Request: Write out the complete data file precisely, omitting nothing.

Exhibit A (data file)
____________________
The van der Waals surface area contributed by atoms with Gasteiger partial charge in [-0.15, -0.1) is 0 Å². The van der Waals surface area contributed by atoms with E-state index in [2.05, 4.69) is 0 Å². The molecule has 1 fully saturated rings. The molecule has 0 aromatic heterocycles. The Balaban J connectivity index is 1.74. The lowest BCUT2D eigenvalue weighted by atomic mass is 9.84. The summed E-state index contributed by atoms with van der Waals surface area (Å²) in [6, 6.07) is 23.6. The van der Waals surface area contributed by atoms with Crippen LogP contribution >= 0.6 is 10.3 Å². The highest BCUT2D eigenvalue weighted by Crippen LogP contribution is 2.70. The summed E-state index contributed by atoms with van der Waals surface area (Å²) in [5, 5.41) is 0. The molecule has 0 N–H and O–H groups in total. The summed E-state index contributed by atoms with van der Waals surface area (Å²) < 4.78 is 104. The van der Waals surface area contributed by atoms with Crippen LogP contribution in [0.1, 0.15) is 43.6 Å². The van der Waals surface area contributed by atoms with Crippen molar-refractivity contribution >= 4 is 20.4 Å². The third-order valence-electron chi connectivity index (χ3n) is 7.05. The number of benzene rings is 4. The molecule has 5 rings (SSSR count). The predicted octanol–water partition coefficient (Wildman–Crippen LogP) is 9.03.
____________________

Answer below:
The van der Waals surface area contributed by atoms with Gasteiger partial charge in [-0.15, -0.1) is 0 Å². The van der Waals surface area contributed by atoms with E-state index in [2.05, 4.69) is 0 Å². The molecule has 1 fully saturated rings. The molecule has 0 aromatic heterocycles. The Balaban J connectivity index is 1.74. The lowest BCUT2D eigenvalue weighted by atomic mass is 9.84. The summed E-state index contributed by atoms with van der Waals surface area (Å²) in [6, 6.07) is 23.6. The van der Waals surface area contributed by atoms with Crippen LogP contribution >= 0.6 is 10.3 Å². The highest BCUT2D eigenvalue weighted by Crippen LogP contribution is 2.70. The summed E-state index contributed by atoms with van der Waals surface area (Å²) in [5, 5.41) is 0. The molecule has 0 N–H and O–H groups in total. The summed E-state index contributed by atoms with van der Waals surface area (Å²) < 4.78 is 104. The van der Waals surface area contributed by atoms with Crippen LogP contribution in [0.1, 0.15) is 43.6 Å². The van der Waals surface area contributed by atoms with Crippen molar-refractivity contribution >= 4 is 20.4 Å². The third-order valence-electron chi connectivity index (χ3n) is 7.05. The number of benzene rings is 4. The molecule has 5 rings (SSSR count). The predicted octanol–water partition coefficient (Wildman–Crippen LogP) is 9.03.